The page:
Oil Leak Solved

Added 6/9/2012

Hopefully the tips in this write-up can save you lots of headaches!

A while back in the fall, I did this write-up:

Prop Crankshaft Seal Replacement

I had a very minor oil leak.  You could see oil spots that were so small, they were just pinprick in size on the windshield. They ONLY were on the co-pilot side.  Back then, I also had some oil inside my ring gear area, and dripping down hanging from the starter and under my engine a bit.

Everything at the time pointed to being my crankshaft seal.  I had replaced one years ago on my Sundowner, so I knew it was a bit like the seal giving birth to a crankshaft flange when you stretched it out. I replaced it, only to find that while I was getting less oil on the engine, the oil was still on my windshield.  It *seemed* to be a little less, but was still there.  I flew it for a while, after cleaning up some oil a little, to see if it was just residual drops in the cowl and engine that were making their way up, but it kept coming.  So over the winter I figured I screwed up the seal job and did it AGAIN. The original seal was indeed cracked all around the lips, and at 800 hours and 6 years was getting older.

Well that didn't fix it either. I may have not done it perfectly the first time around as there was a tiny bit of oil on my
inside of the ring gear, but it was not BAD.  I kept poking at it, tracking down everything I could to find the oil leak.
Eventually I resorted to adding UV dye to the oil.  If you do this, keep it a SHORT TERM thing and don't do it unless
you plan to stick with the problem until you find it...within a few days. Then change your oil.  The reason is, if you
spread all that dye filled oil in your engine and it leaks all over, pretty soon your whole engine will glow.  So resort to that when you need to, but keep it short term and once you start diagnosing, don't stop and fly a lot until you find it.  For me, the dye helped some though.

I ended up getting to the point I had to degrease the entire engine with Mineral Spirits solvents and then rinse off with water and wipe the whole thing down with paper towels so that I had a totally clean engine to start with.  I replaced an oil cooler hose, as part of the troubleshooting, to ensure that the fitting wasn't leaking (I couldn't keep it dry).  I replaced my cylinder oil drain rubber tubes, which definitely had hardened and a few were slightly leaking.  I removed and cleaned and sealed a couple sump bolts and other things. Once I did all that, and after the 2nd crank seal, I no longer had any oil in my ring gear, and my engine started to stay dry of any new oil leaks.

BUT, I still had oil on my windshield.  If you look at the first photo below, you'll see the gap by the spinner and the streaks of the oil flowing back.  They'd trail up to the windshield.  I could NOT see the oil streaks go INTO the air inlets, although on the copilot side a few originated at the front upper part of the air inlet. This turns out to be a pretty key signal.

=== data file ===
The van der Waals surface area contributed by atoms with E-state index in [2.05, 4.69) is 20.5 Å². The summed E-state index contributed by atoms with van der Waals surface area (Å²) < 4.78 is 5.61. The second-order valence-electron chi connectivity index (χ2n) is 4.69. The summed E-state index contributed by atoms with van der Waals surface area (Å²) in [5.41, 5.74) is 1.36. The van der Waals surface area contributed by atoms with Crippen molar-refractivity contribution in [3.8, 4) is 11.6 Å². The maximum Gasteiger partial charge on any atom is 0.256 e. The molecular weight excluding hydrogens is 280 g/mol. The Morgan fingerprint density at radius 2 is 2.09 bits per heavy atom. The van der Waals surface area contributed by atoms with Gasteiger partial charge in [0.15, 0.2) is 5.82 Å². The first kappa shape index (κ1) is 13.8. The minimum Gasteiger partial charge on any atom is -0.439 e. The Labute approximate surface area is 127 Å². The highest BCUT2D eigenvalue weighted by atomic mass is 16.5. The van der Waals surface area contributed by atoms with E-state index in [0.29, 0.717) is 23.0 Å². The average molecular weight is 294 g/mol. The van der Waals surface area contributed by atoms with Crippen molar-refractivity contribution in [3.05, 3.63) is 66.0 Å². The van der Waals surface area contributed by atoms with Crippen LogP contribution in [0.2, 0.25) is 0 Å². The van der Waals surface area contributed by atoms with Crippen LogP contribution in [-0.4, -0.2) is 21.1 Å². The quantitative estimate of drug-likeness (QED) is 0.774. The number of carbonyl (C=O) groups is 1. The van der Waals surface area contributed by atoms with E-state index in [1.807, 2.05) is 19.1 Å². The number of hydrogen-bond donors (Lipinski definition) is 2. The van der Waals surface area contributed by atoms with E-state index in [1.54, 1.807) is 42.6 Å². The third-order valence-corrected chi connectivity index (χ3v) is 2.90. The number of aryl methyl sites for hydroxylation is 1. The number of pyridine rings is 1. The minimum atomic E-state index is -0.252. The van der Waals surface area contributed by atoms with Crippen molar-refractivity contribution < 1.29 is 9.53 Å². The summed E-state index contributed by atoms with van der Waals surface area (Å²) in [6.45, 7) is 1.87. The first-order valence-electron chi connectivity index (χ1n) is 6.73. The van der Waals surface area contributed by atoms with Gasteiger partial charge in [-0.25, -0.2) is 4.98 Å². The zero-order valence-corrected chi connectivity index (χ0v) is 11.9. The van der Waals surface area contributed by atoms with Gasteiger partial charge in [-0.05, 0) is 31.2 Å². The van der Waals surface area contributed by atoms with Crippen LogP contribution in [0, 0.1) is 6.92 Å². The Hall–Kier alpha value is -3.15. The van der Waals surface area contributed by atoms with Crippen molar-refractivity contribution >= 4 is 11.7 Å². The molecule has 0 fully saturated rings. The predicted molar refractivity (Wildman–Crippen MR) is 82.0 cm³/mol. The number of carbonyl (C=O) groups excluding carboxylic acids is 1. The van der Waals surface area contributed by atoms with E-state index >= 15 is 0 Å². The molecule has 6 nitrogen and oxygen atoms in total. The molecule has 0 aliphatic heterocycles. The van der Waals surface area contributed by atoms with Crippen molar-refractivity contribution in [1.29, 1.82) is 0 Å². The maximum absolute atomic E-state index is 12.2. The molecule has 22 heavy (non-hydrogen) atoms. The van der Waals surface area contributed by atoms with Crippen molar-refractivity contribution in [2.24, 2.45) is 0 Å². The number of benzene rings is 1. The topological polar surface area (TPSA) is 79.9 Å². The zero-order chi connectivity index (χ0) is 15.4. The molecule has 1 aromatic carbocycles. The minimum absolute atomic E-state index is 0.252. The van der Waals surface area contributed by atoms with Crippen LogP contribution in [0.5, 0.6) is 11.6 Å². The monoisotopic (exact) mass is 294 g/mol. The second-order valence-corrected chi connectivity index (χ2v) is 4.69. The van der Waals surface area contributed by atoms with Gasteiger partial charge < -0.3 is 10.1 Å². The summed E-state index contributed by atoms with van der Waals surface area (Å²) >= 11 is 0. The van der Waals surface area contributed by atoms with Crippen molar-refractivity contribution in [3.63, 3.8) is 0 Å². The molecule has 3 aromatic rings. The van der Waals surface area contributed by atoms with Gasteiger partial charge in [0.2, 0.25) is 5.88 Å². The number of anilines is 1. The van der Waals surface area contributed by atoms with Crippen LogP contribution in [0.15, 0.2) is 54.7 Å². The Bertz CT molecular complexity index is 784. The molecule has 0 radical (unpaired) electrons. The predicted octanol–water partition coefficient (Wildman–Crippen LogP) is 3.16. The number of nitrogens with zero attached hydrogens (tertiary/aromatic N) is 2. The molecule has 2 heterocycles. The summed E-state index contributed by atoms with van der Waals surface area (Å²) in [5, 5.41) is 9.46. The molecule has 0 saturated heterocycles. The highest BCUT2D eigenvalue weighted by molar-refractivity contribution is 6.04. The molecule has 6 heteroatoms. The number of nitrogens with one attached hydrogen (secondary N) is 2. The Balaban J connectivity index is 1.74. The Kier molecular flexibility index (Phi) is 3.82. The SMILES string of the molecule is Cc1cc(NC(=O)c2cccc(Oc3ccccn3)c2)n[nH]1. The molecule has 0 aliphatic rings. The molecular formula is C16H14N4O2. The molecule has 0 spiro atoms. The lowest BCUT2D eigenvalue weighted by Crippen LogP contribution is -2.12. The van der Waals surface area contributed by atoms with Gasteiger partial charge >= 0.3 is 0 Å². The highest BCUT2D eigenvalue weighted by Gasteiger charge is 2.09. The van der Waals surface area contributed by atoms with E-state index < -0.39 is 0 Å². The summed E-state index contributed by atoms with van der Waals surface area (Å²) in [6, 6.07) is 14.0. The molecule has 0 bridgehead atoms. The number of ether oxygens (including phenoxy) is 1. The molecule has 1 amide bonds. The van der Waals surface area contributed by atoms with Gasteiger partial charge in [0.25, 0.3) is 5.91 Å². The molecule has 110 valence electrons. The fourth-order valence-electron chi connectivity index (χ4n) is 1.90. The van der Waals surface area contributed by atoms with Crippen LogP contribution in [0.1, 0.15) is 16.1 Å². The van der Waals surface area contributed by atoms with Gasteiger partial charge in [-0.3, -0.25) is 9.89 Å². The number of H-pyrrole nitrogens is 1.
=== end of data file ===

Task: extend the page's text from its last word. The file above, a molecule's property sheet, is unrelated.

Being at a loss of where the engine could be leaking, I called Hartzell to ask where oil could leak from the prop.   I had to make SURE there wasn't any oil that could leak out.  I had a theory....since the engine was staying totally dry, if there was a prop oil leak it would get flung outward a little ways until the wind hit it.  Then, the DOWNWARD blade as it passes the cowl, leaves a small gap between the blade and cowl.  If oil were to fling off there, it would get thrown backwards and squeezed into that gap, and hit the cowl...running backwards along the top, initiating at the front edge of the cowl.  I also didn't see any oil down the spinner gap, so the oil appeard to be just bleeding out of the cowl itself.  This pointed me to the prop...so I had to call Hartzell to verify.  My prop appeared dry of all oil though inside around the hub, so I didn't know how it could possiby be the prop.  They said there wasn't any oil down the shaft where it enters the hub, only grease, so it was unlikely to be oil.

Click to Enlarge

So one night after cleaning it all good, I, and preparing for a test flight to find if anything leaked, my wife was looking things over with me and she saw something that was very hard to see without the right lighting and reflection.  If you notice the photos below, the 3rd one I think was taken before the test flight.  You could see streaks of something on the inside back side of the propeller, fanning out about 8 inches.  This was the smoking gun that SOMETHING was coming out of my prop hub.

Leak2.jpg Leak3.jpg Leak4.jpg